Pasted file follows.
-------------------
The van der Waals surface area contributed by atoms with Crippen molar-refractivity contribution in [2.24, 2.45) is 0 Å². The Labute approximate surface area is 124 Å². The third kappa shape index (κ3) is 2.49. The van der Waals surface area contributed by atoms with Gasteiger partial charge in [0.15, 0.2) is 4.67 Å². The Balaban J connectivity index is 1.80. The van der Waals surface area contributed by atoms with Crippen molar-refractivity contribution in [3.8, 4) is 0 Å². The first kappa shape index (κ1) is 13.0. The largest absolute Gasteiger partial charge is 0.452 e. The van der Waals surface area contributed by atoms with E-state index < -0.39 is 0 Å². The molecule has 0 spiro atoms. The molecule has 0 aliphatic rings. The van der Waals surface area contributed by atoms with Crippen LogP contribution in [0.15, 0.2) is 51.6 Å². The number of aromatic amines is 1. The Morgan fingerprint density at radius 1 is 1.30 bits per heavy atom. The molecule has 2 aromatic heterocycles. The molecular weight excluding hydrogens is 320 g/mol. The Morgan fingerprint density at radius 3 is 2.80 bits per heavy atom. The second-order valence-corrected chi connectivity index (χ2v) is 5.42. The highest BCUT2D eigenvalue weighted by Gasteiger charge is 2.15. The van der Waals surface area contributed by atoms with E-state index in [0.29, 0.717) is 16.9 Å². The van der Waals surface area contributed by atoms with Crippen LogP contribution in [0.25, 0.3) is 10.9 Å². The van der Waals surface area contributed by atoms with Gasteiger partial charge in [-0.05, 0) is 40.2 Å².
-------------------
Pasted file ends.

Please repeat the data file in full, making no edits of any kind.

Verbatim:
The van der Waals surface area contributed by atoms with Crippen molar-refractivity contribution in [2.24, 2.45) is 0 Å². The Labute approximate surface area is 124 Å². The third kappa shape index (κ3) is 2.49. The van der Waals surface area contributed by atoms with Gasteiger partial charge in [0.15, 0.2) is 4.67 Å². The Balaban J connectivity index is 1.80. The van der Waals surface area contributed by atoms with Crippen molar-refractivity contribution in [3.8, 4) is 0 Å². The first kappa shape index (κ1) is 13.0. The largest absolute Gasteiger partial charge is 0.452 e. The van der Waals surface area contributed by atoms with E-state index < -0.39 is 0 Å². The molecule has 0 spiro atoms. The molecule has 0 aliphatic rings. The van der Waals surface area contributed by atoms with Crippen LogP contribution in [0.15, 0.2) is 51.6 Å². The number of aromatic amines is 1. The Morgan fingerprint density at radius 1 is 1.30 bits per heavy atom. The molecule has 2 aromatic heterocycles. The molecular weight excluding hydrogens is 320 g/mol. The Morgan fingerprint density at radius 3 is 2.80 bits per heavy atom. The second-order valence-corrected chi connectivity index (χ2v) is 5.42. The highest BCUT2D eigenvalue weighted by Gasteiger charge is 2.15. The van der Waals surface area contributed by atoms with E-state index in [0.29, 0.717) is 16.9 Å². The van der Waals surface area contributed by atoms with Crippen LogP contribution in [0.25, 0.3) is 10.9 Å². The van der Waals surface area contributed by atoms with Gasteiger partial charge in [-0.05, 0) is 40.2 Å².